Key documents for the design and construction of Australia’s new Attack class submarine, including a strategic partnering agreement and the design contract, have now been signed.
– Based on the French Barracuda class submarine, the 12 Attack class submarines will be among some of the largest conventional-powered submarines in the world with extended range and sophisticated weapons systems
– The submarines will replace the six-vessel Collins class fleet, which was plagued with design and construction flaws that continue to limit its operability today
– A changing strategic environment in the Asia-Pacific may mean that the submarines will have difficulty in sufficiently protecting Australian interests
In February and early March, Australian and French officials signed several key documents kickstarting work on Canberra’s new fleet of 12 attack submarines, which will be built in South Australia by French shipbuilder Naval Group. Beating proposals from Germany and Japan, the new fleet will form the cornerstone of Australia’s Naval Shipbuilding Plan and its mammoth AU$195 billion in new defence acquisitions over the next decade.
The new fleet of submarines, named the Attack class and based on an existing French design of a nuclear submarine, are expected to enter service sometime in the 2030s. They are due to replace the controversial Collins class submarines, which were beset with problems dating back to their initial design and construction.
PREPARING FOR AN UNCERTAIN FUTURE
The 12 Attack class submarines are one of the largest defence procurement projects in Australian history, and while the exact specifications of the submarines are confidential, the submarines will be large and heavily armed. With a length of 90 metres and a tonnage of 4,500 tonnes, they are expected to be some of the largest conventionally powered submarines in the world. They are also expected to operate in a vast area that will encompass the Pacific, Indian and Southern Oceans, and will have state-of-the-art combat systems provided by US company Lockheed Martin that will likely permit the Attack class to strike targets at sea and on land.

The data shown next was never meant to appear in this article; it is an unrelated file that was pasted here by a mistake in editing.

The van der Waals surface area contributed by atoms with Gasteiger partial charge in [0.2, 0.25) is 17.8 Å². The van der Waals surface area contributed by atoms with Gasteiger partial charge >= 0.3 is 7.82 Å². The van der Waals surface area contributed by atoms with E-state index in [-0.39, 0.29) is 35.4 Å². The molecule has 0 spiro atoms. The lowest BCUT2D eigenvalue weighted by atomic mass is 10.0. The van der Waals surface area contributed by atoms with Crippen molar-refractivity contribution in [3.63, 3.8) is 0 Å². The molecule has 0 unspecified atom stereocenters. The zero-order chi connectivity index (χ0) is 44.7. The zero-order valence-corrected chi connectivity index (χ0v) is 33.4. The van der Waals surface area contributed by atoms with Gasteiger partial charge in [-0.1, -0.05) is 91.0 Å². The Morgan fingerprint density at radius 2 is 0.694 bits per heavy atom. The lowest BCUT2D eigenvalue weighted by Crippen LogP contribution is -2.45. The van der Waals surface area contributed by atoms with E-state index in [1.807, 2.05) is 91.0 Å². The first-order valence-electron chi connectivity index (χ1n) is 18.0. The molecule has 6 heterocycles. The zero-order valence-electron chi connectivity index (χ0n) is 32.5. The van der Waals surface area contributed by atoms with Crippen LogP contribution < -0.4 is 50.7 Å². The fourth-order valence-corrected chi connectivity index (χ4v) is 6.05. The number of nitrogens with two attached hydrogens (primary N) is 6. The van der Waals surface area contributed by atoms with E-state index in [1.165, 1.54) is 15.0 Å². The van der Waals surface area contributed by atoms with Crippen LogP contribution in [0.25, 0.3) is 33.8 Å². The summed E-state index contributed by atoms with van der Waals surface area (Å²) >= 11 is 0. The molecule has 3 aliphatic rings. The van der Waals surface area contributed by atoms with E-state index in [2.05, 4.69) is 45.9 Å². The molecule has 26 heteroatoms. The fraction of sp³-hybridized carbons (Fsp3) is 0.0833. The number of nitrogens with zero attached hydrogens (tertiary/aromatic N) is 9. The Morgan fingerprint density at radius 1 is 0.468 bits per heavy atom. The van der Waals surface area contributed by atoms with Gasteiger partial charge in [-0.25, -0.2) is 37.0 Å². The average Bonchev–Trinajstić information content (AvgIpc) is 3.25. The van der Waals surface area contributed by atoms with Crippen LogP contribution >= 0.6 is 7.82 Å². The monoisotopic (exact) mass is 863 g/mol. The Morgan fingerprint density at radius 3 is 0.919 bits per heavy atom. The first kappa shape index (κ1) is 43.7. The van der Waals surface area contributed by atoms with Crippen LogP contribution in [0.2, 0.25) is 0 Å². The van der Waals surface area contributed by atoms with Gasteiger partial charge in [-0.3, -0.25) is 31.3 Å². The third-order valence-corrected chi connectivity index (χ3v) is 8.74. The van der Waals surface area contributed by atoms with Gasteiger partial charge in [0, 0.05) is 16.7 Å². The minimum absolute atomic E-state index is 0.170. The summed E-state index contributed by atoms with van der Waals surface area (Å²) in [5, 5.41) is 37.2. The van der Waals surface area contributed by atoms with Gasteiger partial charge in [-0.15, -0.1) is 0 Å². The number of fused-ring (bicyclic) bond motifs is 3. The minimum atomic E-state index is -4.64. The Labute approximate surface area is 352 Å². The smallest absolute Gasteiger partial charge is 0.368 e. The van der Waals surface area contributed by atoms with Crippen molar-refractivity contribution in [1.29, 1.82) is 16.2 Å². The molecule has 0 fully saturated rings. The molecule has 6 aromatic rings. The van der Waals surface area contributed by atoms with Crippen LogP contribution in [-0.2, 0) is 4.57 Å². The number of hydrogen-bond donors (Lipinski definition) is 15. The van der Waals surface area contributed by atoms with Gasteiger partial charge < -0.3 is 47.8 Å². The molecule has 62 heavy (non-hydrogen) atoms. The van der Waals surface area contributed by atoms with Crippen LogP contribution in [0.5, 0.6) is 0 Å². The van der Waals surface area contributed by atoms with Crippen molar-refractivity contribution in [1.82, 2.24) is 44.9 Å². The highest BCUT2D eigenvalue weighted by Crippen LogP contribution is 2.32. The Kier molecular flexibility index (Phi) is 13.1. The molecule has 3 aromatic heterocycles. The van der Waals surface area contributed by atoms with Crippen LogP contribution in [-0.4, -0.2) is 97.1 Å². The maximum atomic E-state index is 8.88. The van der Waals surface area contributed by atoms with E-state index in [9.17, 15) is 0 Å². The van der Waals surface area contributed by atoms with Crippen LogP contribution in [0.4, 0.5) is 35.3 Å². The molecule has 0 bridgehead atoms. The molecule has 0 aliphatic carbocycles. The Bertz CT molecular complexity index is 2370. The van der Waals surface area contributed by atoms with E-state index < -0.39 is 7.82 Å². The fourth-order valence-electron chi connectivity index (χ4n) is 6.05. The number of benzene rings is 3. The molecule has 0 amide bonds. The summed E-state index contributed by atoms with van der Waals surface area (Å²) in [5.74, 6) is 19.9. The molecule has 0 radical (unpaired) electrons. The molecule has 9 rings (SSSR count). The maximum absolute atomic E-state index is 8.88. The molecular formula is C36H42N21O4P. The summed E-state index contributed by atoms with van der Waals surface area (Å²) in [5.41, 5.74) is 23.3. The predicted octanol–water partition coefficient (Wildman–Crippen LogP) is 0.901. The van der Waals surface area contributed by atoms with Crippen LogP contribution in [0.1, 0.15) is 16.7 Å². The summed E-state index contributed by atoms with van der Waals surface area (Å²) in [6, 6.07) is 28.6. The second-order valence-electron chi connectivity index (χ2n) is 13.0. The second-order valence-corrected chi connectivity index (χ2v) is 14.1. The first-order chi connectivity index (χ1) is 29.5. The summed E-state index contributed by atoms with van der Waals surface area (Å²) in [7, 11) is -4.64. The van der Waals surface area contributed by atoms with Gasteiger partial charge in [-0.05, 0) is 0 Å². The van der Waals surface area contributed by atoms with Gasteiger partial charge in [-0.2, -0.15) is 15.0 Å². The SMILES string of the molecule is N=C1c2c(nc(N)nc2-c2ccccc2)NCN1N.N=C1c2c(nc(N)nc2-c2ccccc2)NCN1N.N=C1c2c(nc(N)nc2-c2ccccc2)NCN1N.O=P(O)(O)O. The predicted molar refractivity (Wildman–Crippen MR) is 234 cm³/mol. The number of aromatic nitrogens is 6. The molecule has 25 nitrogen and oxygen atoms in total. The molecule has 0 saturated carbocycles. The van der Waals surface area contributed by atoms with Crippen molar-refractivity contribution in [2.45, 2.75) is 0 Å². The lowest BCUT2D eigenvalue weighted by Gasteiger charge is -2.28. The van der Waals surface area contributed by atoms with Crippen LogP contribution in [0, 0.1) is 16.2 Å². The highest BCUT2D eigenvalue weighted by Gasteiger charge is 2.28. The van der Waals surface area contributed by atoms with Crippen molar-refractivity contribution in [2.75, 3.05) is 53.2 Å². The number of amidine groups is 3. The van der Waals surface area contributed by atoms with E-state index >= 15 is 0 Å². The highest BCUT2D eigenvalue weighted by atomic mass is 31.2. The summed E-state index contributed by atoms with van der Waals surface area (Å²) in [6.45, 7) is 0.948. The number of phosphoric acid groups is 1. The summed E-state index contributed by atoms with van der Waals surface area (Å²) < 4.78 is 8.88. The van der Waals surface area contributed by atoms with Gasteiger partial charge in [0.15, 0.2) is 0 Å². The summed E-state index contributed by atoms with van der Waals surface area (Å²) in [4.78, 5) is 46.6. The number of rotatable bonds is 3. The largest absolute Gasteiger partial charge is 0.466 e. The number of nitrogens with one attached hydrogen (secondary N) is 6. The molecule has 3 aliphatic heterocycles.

The propulsion system of the Attack class differs from the French version, given that the Barracuda class submarines nuclear-powered and the versions to be built in Australia will be converted to conventional diesel propulsion. This was due to two predominant factors: Australia’s strong anti-nuclear history and a lack of domestic expertise in operating and maintaining nuclear submarines. Even though nuclear-powered submarines can operate for further and longer than diesel-powered ones, the Attack class will still possess comparable capabilities: it can self-sustain underwater for up to three months and registers a very low noise signature. These are significant benefits in comparison to its predecessor, the Collins class.
A HISTORY OF BAD BLOOD
The Attack class is due to replace Australia’s current fleet of six Collins class diesel-electric submarines, which have been in service since the early 1990s. The first submarines built in Australia, the Collins submarines were built to replace the ageing Oberon class, which had a reputation for stealth and quietness. However, despite the desperate need to modernise the naval fleet, the Collins’ design and construction program is often considered one of the most controversial and problematic defence procurement processes undertaken in Australia, with the submarines often derided as ‘dud subs’. Concerns over corruption, political influence and poor reputation of the contract winner — Swedish defence supplier Kockums — plagued the construction and design phase. Vessels were delivered well behind schedule and were beset with construction problems ranging from malfunctioning periscopes, obsolete electronics and a noise signature “louder than a rock band”. Despite these problems, Canberra has indicated it will extend the life of the fleet well into the 2030s to ensure that there is no ‘capability gap’ between the retirement of the Collins class and the arrival of the Attack class.